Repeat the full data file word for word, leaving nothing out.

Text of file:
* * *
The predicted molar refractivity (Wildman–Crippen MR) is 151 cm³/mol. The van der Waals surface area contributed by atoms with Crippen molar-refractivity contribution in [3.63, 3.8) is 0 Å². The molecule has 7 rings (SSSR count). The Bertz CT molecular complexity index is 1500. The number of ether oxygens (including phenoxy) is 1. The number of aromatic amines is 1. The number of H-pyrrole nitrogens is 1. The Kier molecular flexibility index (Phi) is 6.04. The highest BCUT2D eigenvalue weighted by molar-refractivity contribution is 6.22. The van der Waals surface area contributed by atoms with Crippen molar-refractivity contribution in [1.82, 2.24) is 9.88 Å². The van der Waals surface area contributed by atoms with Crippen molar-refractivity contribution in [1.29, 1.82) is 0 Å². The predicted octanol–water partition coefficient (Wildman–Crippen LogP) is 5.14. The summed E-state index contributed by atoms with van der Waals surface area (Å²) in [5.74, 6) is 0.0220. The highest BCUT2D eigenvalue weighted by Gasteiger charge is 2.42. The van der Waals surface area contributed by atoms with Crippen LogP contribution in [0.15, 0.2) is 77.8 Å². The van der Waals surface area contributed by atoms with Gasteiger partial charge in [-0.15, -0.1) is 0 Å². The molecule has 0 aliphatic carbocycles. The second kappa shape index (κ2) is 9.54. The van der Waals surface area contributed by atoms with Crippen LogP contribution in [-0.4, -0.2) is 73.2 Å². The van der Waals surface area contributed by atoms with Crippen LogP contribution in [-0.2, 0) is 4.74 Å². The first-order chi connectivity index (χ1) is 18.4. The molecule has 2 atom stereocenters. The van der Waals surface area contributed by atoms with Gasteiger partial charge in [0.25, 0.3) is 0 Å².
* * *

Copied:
The predicted molar refractivity (Wildman–Crippen MR) is 151 cm³/mol. The van der Waals surface area contributed by atoms with Crippen molar-refractivity contribution in [3.63, 3.8) is 0 Å². The molecule has 7 rings (SSSR count). The Bertz CT molecular complexity index is 1500. The number of ether oxygens (including phenoxy) is 1. The number of aromatic amines is 1. The number of H-pyrrole nitrogens is 1. The Kier molecular flexibility index (Phi) is 6.04. The highest BCUT2D eigenvalue weighted by molar-refractivity contribution is 6.22. The van der Waals surface area contributed by atoms with Crippen molar-refractivity contribution in [1.82, 2.24) is 9.88 Å². The van der Waals surface area contributed by atoms with Crippen molar-refractivity contribution in [1.29, 1.82) is 0 Å². The predicted octanol–water partition coefficient (Wildman–Crippen LogP) is 5.14. The summed E-state index contributed by atoms with van der Waals surface area (Å²) in [5.74, 6) is 0.0220. The highest BCUT2D eigenvalue weighted by Gasteiger charge is 2.42. The van der Waals surface area contributed by atoms with Crippen LogP contribution in [0.15, 0.2) is 77.8 Å². The van der Waals surface area contributed by atoms with Gasteiger partial charge in [-0.15, -0.1) is 0 Å². The molecule has 0 aliphatic carbocycles. The second kappa shape index (κ2) is 9.54. The van der Waals surface area contributed by atoms with Crippen LogP contribution in [-0.4, -0.2) is 73.2 Å². The van der Waals surface area contributed by atoms with Crippen LogP contribution in [-0.2, 0) is 4.74 Å². The first-order chi connectivity index (χ1) is 18.4. The molecule has 2 atom stereocenters. The van der Waals surface area contributed by atoms with Gasteiger partial charge in [0.25, 0.3) is 0 Å².